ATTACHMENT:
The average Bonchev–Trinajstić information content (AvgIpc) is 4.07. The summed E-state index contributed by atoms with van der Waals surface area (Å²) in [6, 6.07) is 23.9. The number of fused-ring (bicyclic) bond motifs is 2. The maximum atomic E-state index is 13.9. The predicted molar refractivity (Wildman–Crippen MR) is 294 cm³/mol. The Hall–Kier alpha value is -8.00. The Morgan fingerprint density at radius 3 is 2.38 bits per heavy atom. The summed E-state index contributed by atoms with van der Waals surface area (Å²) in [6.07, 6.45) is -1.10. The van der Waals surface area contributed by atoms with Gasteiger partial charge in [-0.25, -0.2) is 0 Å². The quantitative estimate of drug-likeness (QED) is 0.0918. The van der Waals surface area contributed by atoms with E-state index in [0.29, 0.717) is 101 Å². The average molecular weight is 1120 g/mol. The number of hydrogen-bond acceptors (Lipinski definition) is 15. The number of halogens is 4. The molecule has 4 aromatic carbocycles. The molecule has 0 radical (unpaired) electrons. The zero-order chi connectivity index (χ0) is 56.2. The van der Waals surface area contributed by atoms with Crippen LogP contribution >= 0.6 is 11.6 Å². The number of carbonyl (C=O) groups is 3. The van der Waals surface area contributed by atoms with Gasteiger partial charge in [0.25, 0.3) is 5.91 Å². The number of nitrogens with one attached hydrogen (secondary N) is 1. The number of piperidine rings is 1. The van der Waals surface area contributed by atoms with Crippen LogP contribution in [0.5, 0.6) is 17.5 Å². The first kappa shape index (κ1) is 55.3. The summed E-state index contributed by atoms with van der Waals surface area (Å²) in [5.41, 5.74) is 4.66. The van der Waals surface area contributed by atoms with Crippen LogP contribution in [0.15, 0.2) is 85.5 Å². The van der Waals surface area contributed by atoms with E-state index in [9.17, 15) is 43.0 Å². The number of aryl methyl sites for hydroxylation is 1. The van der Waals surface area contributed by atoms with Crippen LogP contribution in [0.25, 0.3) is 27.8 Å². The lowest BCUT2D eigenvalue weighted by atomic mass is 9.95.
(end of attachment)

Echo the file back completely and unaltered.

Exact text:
The average Bonchev–Trinajstić information content (AvgIpc) is 4.07. The summed E-state index contributed by atoms with van der Waals surface area (Å²) in [6, 6.07) is 23.9. The number of fused-ring (bicyclic) bond motifs is 2. The maximum atomic E-state index is 13.9. The predicted molar refractivity (Wildman–Crippen MR) is 294 cm³/mol. The Hall–Kier alpha value is -8.00. The Morgan fingerprint density at radius 3 is 2.38 bits per heavy atom. The summed E-state index contributed by atoms with van der Waals surface area (Å²) in [6.07, 6.45) is -1.10. The van der Waals surface area contributed by atoms with Gasteiger partial charge in [-0.25, -0.2) is 0 Å². The quantitative estimate of drug-likeness (QED) is 0.0918. The van der Waals surface area contributed by atoms with E-state index in [0.29, 0.717) is 101 Å². The average molecular weight is 1120 g/mol. The number of hydrogen-bond acceptors (Lipinski definition) is 15. The number of halogens is 4. The molecule has 4 aromatic carbocycles. The molecule has 0 radical (unpaired) electrons. The zero-order chi connectivity index (χ0) is 56.2. The van der Waals surface area contributed by atoms with Crippen LogP contribution >= 0.6 is 11.6 Å². The number of carbonyl (C=O) groups is 3. The van der Waals surface area contributed by atoms with Gasteiger partial charge in [0.25, 0.3) is 5.91 Å². The number of nitrogens with one attached hydrogen (secondary N) is 1. The number of piperidine rings is 1. The van der Waals surface area contributed by atoms with Crippen LogP contribution in [0.5, 0.6) is 17.5 Å². The first kappa shape index (κ1) is 55.3. The summed E-state index contributed by atoms with van der Waals surface area (Å²) in [5.41, 5.74) is 4.66. The van der Waals surface area contributed by atoms with Crippen LogP contribution in [0.15, 0.2) is 85.5 Å². The van der Waals surface area contributed by atoms with E-state index in [9.17, 15) is 43.0 Å². The number of aryl methyl sites for hydroxylation is 1. The van der Waals surface area contributed by atoms with Crippen LogP contribution in [0.25, 0.3) is 27.8 Å². The lowest BCUT2D eigenvalue weighted by atomic mass is 9.95.